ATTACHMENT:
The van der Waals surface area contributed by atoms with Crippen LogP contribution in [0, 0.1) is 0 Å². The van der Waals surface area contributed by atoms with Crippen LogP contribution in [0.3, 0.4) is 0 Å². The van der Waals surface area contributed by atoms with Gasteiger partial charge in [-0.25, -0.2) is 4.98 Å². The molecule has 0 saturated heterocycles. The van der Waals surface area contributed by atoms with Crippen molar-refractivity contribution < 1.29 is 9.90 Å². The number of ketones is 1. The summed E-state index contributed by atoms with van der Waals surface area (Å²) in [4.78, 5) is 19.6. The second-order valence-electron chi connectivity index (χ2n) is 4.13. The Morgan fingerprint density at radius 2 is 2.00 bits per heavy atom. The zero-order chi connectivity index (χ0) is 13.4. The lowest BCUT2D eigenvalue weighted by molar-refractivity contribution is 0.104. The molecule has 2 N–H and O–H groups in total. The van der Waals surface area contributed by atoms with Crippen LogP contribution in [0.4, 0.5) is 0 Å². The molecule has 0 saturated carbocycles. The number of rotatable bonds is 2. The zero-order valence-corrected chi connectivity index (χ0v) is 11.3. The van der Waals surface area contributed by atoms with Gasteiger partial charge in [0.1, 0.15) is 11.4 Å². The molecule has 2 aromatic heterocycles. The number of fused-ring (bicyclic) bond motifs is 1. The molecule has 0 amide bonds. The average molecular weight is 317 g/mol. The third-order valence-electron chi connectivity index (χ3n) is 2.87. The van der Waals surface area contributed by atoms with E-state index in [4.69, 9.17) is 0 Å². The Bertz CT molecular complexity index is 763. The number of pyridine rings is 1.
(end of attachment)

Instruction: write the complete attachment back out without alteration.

The van der Waals surface area contributed by atoms with Crippen LogP contribution in [0, 0.1) is 0 Å². The van der Waals surface area contributed by atoms with Crippen LogP contribution in [0.3, 0.4) is 0 Å². The van der Waals surface area contributed by atoms with Gasteiger partial charge in [-0.25, -0.2) is 4.98 Å². The molecule has 0 saturated heterocycles. The van der Waals surface area contributed by atoms with Crippen molar-refractivity contribution < 1.29 is 9.90 Å². The number of ketones is 1. The summed E-state index contributed by atoms with van der Waals surface area (Å²) in [4.78, 5) is 19.6. The second-order valence-electron chi connectivity index (χ2n) is 4.13. The Morgan fingerprint density at radius 2 is 2.00 bits per heavy atom. The zero-order chi connectivity index (χ0) is 13.4. The lowest BCUT2D eigenvalue weighted by molar-refractivity contribution is 0.104. The molecule has 2 N–H and O–H groups in total. The van der Waals surface area contributed by atoms with Crippen LogP contribution in [0.4, 0.5) is 0 Å². The molecule has 0 saturated carbocycles. The number of rotatable bonds is 2. The zero-order valence-corrected chi connectivity index (χ0v) is 11.3. The van der Waals surface area contributed by atoms with Gasteiger partial charge in [0.1, 0.15) is 11.4 Å². The molecule has 2 aromatic heterocycles. The number of fused-ring (bicyclic) bond motifs is 1. The molecule has 0 amide bonds. The average molecular weight is 317 g/mol. The third-order valence-electron chi connectivity index (χ3n) is 2.87. The van der Waals surface area contributed by atoms with E-state index in [4.69, 9.17) is 0 Å². The Bertz CT molecular complexity index is 763. The number of pyridine rings is 1.